The Beginnings of the British Empire: Slave Trade and their Colonies

The British Empire was one of the longest standing and biggest Empires of the modern world and was part of the power structure amongst the Major Powers in Europe, leading into the 19th Century. Britain, France, Spain, Portugal and to some extent Germany, the Netherlands and even Belgium, had colonial possessions and protectorates, in Africa, Southeast Asia and North America, as Britain held Canada after the brief war of 1812, between America and Great Britain.

Otto von Bismarck had instigated the Berlin Conference in 1884, amongst many of the Major Powers with the intent of carving up the African continent amongst several European nations. Von Bismarck originally held a dim and disinterested view on the possibility of German colonial possessions, he thought them too expensive to administer, before and after the unification of Germany but was persuaded to change his mind in the late 1870’s.

The British Empire like many before it would also reach its twilight and fade into obscurity, leaving behind the Common Wealth of Nations, countries and states that were once part of the Empire.


The Beginnings of the British Empire: Slave Trade and their Colonies

The Beginnings of the British Empire: Slave Trade and their Colonies

Also Read: The Wars of German Unification (1805-1871)

The Empire is believed to have started during the reign of Queen Elizabeth I in the late 1500’s. Elizabeth would task the famous explorer, Sir Walter Raleigh in 1585 to set up a colony on Roanoke Island in what is today modern America. The colonies inhabitants had several difficulties to contend with, chiefly a lack of trust between the local natives and the settlers which often ended in violence, the colony could not survive its circumstances and was closed in 1590. King James I’s venture to Virginia in 1607, would succeed but as a commercial handling and shipping base only.

Jamestown would be a direct raw material source to his, The Virginia Company, which created much needed revenue for Britain, unfortunately the Virginia Company would cease trading in due course through the high costs of shipping and trading. One in five citizens during the height of the Empire at the time would become British colonial subjects. Four hundred million subjects were essentially under British rule by 1913.

Britain believed in spreading Christianity and the British way of life, gaining more capital through new colonies and in efforts to ‘civilize’ the new world. Britain would gain and lose colonies over the years. Portugal and Spain were the earliest powers in Europe to explore and colonize territories on the South American, Southeast Asian Basin and African continents. Britain’s colonial possessions were in the America’s, Australasia, Asia and Africa.

The colonial treatment of the British Empire and its administrators was often cruel and violent. Britain wished to gain the wealth that Spain enjoyed, but both powers used the same direct methods, particularly through the slave trade.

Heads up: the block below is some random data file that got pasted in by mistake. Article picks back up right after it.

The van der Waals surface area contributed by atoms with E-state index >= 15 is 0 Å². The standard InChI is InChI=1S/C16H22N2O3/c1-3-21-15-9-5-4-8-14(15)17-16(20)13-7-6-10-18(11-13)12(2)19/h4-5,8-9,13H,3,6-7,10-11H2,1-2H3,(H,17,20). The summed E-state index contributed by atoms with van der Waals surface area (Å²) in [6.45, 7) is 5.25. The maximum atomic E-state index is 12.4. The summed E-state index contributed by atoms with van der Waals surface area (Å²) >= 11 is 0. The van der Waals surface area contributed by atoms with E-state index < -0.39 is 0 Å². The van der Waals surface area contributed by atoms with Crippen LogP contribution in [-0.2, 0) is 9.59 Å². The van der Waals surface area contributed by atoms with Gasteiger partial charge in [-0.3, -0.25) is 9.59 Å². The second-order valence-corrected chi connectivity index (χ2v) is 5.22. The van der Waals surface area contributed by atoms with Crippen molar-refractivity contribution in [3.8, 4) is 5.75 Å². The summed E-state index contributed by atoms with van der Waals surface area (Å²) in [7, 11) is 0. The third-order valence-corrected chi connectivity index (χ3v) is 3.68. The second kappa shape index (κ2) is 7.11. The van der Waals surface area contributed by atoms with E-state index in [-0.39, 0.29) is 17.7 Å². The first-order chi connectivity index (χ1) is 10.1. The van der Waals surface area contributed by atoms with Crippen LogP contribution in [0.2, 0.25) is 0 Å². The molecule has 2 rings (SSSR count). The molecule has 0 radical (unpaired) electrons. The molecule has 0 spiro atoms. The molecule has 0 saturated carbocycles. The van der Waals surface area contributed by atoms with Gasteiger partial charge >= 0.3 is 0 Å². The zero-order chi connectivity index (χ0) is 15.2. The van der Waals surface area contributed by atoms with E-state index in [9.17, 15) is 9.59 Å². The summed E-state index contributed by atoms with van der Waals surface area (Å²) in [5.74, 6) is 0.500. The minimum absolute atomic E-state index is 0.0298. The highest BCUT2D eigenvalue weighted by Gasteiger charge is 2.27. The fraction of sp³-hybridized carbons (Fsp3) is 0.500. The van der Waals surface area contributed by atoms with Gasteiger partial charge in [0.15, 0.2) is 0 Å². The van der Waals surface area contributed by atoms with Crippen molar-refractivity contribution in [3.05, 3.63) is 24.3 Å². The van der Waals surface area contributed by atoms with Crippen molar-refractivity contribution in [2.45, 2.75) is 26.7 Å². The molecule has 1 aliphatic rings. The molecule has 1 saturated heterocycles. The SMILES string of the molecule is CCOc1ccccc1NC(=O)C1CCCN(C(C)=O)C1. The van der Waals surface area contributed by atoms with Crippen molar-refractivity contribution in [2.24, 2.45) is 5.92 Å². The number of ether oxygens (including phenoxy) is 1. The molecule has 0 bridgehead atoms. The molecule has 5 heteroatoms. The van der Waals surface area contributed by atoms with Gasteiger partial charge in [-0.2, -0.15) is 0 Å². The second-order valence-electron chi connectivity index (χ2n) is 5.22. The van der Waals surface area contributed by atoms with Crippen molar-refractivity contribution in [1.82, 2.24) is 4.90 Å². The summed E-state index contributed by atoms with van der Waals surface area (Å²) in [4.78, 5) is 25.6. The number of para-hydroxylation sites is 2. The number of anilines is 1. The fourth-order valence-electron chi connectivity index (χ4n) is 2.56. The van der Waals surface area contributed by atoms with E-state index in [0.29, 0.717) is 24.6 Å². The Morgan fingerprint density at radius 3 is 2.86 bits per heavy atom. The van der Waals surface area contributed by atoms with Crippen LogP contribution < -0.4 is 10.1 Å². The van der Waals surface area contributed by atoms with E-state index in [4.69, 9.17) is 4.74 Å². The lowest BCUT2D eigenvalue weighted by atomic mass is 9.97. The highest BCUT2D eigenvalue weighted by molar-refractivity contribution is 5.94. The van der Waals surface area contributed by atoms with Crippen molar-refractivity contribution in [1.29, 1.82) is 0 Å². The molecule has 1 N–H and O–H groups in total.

The British monarch and with it, the government became envious of the Iberian Peninsula’s interest and success in exploration and colonization, so it was that Britain started its own exploration and eventual colonial empire. Spain for example, controlled 80 percent of the worlds silver refining and trade at its height, mostly extracted from South America in vast quantities.

The need to find new sources of raw materials was certainly a major driving factor, as Britain, Holland, and Portugal would set up their own trading companies that would manage the shipping, handling, and distribution of materials. Shipping trade routes to India and who controlled them were also important to powers who wished to monopolize them, especially during conflicts.

A number of these enterprises were called East India Companies in England Portugal and Holland. James I in England took great personal interest in the Virginia Company in James Town Virginia, North America in 1607. The British-East India company was operated from and controlled by the government in London. The Dutch East India company generally preferred to and operated in South America, the southern tip of Africa and in Southeast Asia.

Holland did not want confrontations nor could the Dutch defend their interests at sea with other major powers, the loss of shipping as booty to privateers from Britain and France, not an acceptable consequence of plying the trade routes. The Dutch East India Company or known generally as the VOC, lasted until 1798 when it went bankrupt in Amsterdam. Britain had 13 colonies in North America by 1774, but the American Revolutionary War of 1775-79 ended Britain’s control there, so the government in London promoted the further expansion of the Empire.

In the scramble for Africa in the 1880’s, the British Empire would control 30 percent of Africa’s population, but blotted their own copy book by destroying several African kingdoms in the process. When the British colonised the Kingdom of Benin, they exiled the kingdoms leaders, looted the kingdoms treasures, and burnt down much of Benin city killing many of its citizens. The Empire was not as many colonial empires were, averse to atrocities in the colonies for gain.